MotoGP: Edwards Talks BMW-Powered CRT
Following an emotionally rough year in MotoGP, Colin Edwards will begin a new adventure in 2012, the Texan competing on a Claiming Rules Team, or CRT, aboard the NGM Forward Racing BMW-Powered Suter prototype.
This change arrives after the 37-year-old Texan spent nine years in the premier class, riding for Aprilia in 2003, Honda in 2004 and Yamaha from 2005 through 2011.
But his CRT will be much different than his previous prototypes, and Edwards will be the only competitor on the 21-rider grid using the Suter frame and BMW engine. Edwards’ first outing on the Forward Racing CRT was at Jerez back in November, where the times were anything but fast.
But much will be changed on the machine heading into the first official MotoGP testing session of 2012 at Sepang Jan. 31 – Feb. 2, the same track where Edwards injured his shoulder during the fatal wreck that claimed the life of Marco Simoncelli.
In the following interview from MotoGP, Edwards discusses his lastest thoughts on 2012 MotoGP:
Q. How is the shoulder recuperation going?
Colin Edwards (NGM Mobile Forward Racing CRT) says: "It’s good, it’s not 100 percent, but I woke up the other morning and my right shoulder hurt more than my left and that’s the one I didn’t have surgery on! Obviously I tweaked both of them, the right one needed surgery and the left one is a little bit loose, but it’s good, I am out riding here at Boot Camp and training and getting everything in order."
Q. Based on feedback you gave your team at the first test in Jerez, what changes do you expect to see on the Suter-BMW bike at the Sepang test next week?
Colin Edwards says: "The main thing is the electronics. The bike has a lot of potential, but we are so held back right now we can only ride the bike at 65 percent because the electronics are not anything like what I am accustomed to and they aren’t consistent enough. With things like picking up the throttle smoothly and the traction control, it’s almost like having to reinvent the wheel. I’ve never worked with the Bosch system or Magneti Marelli before, but there were a couple of their guys at the test in Jerez taking notes, and from what I know they fulfilled all of my request as far as what we need at this next test."
Q. Did you have any other requests for changes to the bike?
Colin Edwards says: "Anytime we made even a little change to the electronics, it made the bike better as an overall package, even though we never changed any geometry settings. Anytime you make the electronics better you make the bike better. I wasn’t even at a point where I could say, OK the chassis needs this, the swingarm needs that, because we couldn’t get there. Until you can ride the bike at 100 percent, you are going to go in circles if you start changing things. You first need to fix the electronics, that is the main thing."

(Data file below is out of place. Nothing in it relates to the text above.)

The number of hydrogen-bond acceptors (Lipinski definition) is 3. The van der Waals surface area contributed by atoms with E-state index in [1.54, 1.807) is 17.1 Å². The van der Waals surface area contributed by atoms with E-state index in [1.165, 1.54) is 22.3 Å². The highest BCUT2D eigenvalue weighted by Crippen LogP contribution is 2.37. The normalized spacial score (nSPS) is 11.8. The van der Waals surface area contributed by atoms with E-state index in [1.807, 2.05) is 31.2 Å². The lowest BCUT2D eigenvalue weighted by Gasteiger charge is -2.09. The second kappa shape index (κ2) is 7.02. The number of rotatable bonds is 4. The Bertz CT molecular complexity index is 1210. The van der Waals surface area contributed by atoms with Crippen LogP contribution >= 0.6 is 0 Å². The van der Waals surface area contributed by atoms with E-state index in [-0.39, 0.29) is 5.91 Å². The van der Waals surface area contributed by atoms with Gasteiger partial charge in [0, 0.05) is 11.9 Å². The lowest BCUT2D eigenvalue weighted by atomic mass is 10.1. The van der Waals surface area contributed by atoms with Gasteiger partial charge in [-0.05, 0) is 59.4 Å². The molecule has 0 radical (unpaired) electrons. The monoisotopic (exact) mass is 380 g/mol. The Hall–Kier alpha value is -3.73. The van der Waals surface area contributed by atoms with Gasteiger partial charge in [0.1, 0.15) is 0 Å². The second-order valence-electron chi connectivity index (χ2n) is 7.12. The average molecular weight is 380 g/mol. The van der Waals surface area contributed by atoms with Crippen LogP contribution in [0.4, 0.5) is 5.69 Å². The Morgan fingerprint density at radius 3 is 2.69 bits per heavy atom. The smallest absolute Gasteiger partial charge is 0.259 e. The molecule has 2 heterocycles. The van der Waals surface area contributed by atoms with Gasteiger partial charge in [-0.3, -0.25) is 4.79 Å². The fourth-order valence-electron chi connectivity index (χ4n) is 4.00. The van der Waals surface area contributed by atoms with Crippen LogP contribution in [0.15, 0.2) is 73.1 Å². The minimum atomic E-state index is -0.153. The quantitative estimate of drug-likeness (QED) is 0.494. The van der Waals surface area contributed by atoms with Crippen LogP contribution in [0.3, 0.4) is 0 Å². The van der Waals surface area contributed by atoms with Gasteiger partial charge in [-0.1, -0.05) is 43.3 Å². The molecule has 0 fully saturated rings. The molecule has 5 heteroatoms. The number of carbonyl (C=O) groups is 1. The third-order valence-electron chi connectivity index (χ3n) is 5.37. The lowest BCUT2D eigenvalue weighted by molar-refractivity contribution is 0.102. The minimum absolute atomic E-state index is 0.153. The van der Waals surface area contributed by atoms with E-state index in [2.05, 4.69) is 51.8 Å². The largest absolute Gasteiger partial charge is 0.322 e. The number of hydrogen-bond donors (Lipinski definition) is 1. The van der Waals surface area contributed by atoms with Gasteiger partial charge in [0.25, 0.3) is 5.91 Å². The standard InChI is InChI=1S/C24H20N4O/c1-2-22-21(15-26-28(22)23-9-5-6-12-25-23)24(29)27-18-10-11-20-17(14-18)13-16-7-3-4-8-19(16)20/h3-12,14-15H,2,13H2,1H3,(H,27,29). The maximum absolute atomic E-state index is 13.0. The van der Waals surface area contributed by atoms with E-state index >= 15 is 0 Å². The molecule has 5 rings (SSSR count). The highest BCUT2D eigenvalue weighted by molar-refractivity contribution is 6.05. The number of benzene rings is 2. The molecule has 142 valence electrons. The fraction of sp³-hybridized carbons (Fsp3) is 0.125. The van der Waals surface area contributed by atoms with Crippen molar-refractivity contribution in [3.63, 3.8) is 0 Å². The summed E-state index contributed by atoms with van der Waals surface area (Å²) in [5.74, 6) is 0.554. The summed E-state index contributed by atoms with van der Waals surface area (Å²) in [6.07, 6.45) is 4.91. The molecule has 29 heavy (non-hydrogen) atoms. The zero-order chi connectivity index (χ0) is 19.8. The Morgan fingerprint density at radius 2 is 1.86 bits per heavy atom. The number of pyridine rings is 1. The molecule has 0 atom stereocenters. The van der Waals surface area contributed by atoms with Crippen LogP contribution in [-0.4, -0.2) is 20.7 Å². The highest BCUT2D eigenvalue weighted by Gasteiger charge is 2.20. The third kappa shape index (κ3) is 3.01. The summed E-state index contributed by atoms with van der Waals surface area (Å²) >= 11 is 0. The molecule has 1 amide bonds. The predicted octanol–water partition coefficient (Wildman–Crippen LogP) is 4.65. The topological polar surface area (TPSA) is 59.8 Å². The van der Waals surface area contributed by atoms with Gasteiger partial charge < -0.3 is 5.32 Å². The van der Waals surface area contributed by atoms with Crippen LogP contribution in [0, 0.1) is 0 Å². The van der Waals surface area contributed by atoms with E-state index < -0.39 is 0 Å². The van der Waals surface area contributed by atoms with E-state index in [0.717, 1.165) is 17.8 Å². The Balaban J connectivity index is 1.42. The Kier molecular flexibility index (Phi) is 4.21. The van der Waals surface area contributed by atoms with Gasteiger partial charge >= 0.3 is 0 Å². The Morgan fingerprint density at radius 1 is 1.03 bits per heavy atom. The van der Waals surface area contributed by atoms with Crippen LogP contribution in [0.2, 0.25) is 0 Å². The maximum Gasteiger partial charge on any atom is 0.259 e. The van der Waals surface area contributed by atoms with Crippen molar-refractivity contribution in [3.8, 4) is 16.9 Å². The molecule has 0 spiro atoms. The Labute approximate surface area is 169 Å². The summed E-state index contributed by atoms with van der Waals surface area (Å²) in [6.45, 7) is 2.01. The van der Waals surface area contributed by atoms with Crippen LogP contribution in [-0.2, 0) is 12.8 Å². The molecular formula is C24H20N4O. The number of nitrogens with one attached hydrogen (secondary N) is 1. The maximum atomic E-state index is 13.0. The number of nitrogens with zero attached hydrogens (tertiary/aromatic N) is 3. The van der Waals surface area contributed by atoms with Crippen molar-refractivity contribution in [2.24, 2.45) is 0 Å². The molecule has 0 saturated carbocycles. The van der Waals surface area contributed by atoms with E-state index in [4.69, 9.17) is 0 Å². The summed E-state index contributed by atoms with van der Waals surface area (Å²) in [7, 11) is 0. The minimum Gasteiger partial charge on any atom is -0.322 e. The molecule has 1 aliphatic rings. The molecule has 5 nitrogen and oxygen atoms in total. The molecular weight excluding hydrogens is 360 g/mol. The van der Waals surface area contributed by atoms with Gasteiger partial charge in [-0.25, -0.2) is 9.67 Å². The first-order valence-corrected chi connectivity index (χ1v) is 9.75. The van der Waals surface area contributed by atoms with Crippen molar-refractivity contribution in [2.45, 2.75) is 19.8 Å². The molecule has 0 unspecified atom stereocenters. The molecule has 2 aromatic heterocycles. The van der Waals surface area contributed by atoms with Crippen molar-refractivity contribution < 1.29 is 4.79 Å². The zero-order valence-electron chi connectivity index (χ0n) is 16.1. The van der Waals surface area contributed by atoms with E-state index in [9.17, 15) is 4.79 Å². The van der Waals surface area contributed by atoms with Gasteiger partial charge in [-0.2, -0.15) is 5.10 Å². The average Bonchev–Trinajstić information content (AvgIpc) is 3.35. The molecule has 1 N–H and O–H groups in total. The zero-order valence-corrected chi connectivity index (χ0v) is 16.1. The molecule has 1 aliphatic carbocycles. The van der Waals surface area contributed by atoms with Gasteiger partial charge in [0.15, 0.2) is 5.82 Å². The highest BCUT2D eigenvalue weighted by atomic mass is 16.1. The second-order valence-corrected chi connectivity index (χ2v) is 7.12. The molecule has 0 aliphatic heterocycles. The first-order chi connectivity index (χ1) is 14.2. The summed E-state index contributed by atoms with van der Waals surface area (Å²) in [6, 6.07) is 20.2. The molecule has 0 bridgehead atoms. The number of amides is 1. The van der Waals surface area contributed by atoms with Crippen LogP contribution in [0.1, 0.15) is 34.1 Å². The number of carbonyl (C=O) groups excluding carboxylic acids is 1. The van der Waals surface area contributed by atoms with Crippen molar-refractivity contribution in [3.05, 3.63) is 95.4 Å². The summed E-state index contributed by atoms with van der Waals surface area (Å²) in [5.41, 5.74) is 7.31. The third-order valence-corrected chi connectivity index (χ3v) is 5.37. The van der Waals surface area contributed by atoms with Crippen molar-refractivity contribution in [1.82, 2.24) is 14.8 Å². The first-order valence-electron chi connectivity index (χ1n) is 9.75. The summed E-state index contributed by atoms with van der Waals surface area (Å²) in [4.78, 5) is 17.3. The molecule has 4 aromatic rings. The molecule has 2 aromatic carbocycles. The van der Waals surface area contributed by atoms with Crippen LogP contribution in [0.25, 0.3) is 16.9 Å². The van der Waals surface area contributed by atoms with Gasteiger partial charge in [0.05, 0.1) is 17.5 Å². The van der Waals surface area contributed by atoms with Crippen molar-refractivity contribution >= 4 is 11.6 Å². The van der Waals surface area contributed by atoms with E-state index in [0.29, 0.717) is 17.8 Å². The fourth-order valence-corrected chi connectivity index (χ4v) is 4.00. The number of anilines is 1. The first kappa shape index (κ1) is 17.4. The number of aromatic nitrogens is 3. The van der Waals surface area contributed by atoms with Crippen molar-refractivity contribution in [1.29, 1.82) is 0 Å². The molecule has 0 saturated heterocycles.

Q. Sepang is a long and demanding circuit. What would an acceptable gap between a previous good lap time of yours there and the best time on the Forward Racing bike at this test?
Colin Edwards says: "Well first, going back to Sepang is going to be emotional enough. I think it’s important to go there and get back on the track after what happened a few months ago. And I am looking forward to getting back on the track and getting rolling like we normally do. I’m not worried about what kind of gap there will be; I’m more worried about being able to ride the hell out of a motorcycle. If I’m held back by electronics or something, then that is where we need to work. I’m going out there and ride the bike as fast as I possibly can and see what happens. If I had to give a number, I’d be really happy with a time of 2’03 or 2’02. Can we do that? I’ll just have to wait and see."
Q. You are the only rider aboard a Suter and the only rider with a BMW engine in the paddock, does that help or hinder you?
Colin Edwards says: "I don’t mind being the only rider, as long as the work gets done. I don’t think it’s difficult to develop a bike, you focus on what needs to be fixed and you fix it. The key thing is the turnaround time – can we fix it in two weeks or is it going to take three months to go through the pipeline to get something fixed? With BMW and Suter I’m anticipating our turnaround time is going to be a little quicker rather than having to go through the process a factory bike requires. I’m looking forward to being able to rapidly improve this bike."
Q. You said at the announcement of your move to NGM mobile Forward Racing that you believe there will be tracks where the CRT is going to surprise some people. Do you still think that holds true?
Colin Edwards says: "In a perfect world, if I had a motorcycle with 250HP that did everything I wanted it to, yes, I believe CRT bikes would surprise people at some particular tracks. The only question now is: will this 250HP be deliverable? Until we get that sorted and can ride the bike to the limit, then we are going to struggle. When we get to that point, then yes, I do believe the CRT bikes will surprise some people at some of the tracks."
Q. There has been talk that if the gap between the CRT and factory bikes is too large, that penalizations or at least further restrictions could be put to the factories. What do you think about that move if it were to happen?
Colin Edwards says: "This is a tricky situation. At nearly every country around the world you go to racetracks and you have Mazdas racing Ferraris. How does that happen? You restrict the faster guy or lighten up the slower guy. I believe Moto2 has opened a few eyes. You’ve got a group of guys at the front bumping bars and five guys who could win a race which makes it really exciting…as for MotoGP, do I think it’s unfair to restrict the factories? I don’t know the answer to that. We need better and closer racing in MotoGP. How to make that happen is the question."